As wildfires continue to burn in British Columbia, some side effects are beginning to trickle down to Newfoundland and Labrador.

Sheldon Colbourne, the president of the provincial branch of the Canadian Home Builders' Association, said Tuesday prices of lumber have begun to rise dramatically across the province.

"The mills [in B.C.] are actually shut down so they're not producing any plywood in there," said Colbourne.

"It's supply and demand and it's starting to run out, so the price is going up."

A large portion of the plywood used for construction here comes from western Canada, and that means that home builders are already starting to feel the impact of the wildfires on their pocketbooks.

loon lake bc wildfires

Fires have burned more of B.C. this year than any year since 1961. (Shawn Cahill)

"On a piece of two by four, two by six, on retail you're probably going up a dollar a piece," said Colbourne.

Prices of plywood, he added, have also been going up anywhere from 30 to 45 per cent.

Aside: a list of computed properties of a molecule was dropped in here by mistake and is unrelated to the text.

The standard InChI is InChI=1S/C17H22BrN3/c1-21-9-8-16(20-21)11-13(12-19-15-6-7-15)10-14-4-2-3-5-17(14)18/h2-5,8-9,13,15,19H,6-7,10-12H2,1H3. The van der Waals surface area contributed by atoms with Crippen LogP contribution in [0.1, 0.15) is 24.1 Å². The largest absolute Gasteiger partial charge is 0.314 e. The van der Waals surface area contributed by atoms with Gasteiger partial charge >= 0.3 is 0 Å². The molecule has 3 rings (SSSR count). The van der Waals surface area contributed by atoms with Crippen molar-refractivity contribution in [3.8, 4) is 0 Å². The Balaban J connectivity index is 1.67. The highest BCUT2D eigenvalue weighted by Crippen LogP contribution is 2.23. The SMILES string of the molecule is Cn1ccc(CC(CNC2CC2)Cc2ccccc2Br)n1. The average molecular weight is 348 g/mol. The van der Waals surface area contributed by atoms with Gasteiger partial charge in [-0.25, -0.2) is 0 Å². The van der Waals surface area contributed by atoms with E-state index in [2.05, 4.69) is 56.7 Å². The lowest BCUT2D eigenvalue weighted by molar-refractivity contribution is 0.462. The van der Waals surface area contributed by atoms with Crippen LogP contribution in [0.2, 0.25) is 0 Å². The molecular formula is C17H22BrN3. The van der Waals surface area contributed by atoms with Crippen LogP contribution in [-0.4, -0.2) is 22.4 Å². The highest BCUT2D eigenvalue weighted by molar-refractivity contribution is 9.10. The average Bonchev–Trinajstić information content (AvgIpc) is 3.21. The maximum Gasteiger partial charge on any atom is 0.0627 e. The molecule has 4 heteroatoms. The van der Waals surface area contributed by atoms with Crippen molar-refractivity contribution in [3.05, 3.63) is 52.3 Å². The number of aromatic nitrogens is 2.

"That's something that's likely to continue," said Colbourne.

"Right now some suppliers are saying it could be [like this until] October. It seems to go up a lot faster than it comes down," he said. 

Province allocating resources 

Meanwhile on Tuesday, Fisheries and Land Resources Minister Gerry Bryne said in a statement that the province will send additional resources to assist in the effort to fight wildfires in B.C.

Two CL-415 air tankers will be sent to Quebec for a four-day period to backfill for air tankers that had been sent to B.C.

"Our thoughts remain with the residents of British Columbia and those who are fighting the fires on their behalf,'' said Bryne in the release.

The statement also said that adequate equipment and resources remain in place to manage fires in Newfoundland and Labrador, including a fleet of strategically placed water bombers and several helicopters. 

With files from the Central Morning Show and Todd O'Brien